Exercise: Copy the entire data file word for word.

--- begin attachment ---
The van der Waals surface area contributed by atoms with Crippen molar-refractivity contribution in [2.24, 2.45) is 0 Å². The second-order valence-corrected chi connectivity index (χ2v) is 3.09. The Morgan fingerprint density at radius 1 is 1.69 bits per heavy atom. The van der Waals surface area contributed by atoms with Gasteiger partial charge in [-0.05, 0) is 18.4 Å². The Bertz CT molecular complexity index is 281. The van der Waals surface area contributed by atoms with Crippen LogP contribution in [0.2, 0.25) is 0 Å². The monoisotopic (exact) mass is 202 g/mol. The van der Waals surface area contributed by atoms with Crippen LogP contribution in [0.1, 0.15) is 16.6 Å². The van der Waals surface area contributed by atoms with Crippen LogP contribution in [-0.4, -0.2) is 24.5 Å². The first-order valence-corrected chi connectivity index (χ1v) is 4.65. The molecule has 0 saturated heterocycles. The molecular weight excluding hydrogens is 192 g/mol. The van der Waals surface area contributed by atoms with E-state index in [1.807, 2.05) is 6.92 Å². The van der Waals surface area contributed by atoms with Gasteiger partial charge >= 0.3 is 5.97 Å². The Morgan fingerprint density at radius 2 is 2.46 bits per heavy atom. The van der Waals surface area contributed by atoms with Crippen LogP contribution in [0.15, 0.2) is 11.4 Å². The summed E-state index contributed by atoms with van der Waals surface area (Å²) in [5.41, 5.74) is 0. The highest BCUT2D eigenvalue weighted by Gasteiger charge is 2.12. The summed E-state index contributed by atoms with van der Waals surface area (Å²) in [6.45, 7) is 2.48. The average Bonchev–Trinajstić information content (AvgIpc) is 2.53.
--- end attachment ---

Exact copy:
The van der Waals surface area contributed by atoms with Crippen molar-refractivity contribution in [2.24, 2.45) is 0 Å². The second-order valence-corrected chi connectivity index (χ2v) is 3.09. The Morgan fingerprint density at radius 1 is 1.69 bits per heavy atom. The van der Waals surface area contributed by atoms with Gasteiger partial charge in [-0.05, 0) is 18.4 Å². The Bertz CT molecular complexity index is 281. The van der Waals surface area contributed by atoms with Crippen LogP contribution in [0.2, 0.25) is 0 Å². The monoisotopic (exact) mass is 202 g/mol. The van der Waals surface area contributed by atoms with Crippen LogP contribution in [0.1, 0.15) is 16.6 Å². The van der Waals surface area contributed by atoms with Crippen LogP contribution in [-0.4, -0.2) is 24.5 Å². The first-order valence-corrected chi connectivity index (χ1v) is 4.65. The molecule has 0 saturated heterocycles. The molecular weight excluding hydrogens is 192 g/mol. The van der Waals surface area contributed by atoms with E-state index in [1.807, 2.05) is 6.92 Å². The van der Waals surface area contributed by atoms with Gasteiger partial charge >= 0.3 is 5.97 Å². The Morgan fingerprint density at radius 2 is 2.46 bits per heavy atom. The van der Waals surface area contributed by atoms with Crippen LogP contribution in [0.15, 0.2) is 11.4 Å². The summed E-state index contributed by atoms with van der Waals surface area (Å²) in [5.41, 5.74) is 0. The highest BCUT2D eigenvalue weighted by Gasteiger charge is 2.12. The summed E-state index contributed by atoms with van der Waals surface area (Å²) in [6.45, 7) is 2.48. The average Bonchev–Trinajstić information content (AvgIpc) is 2.53.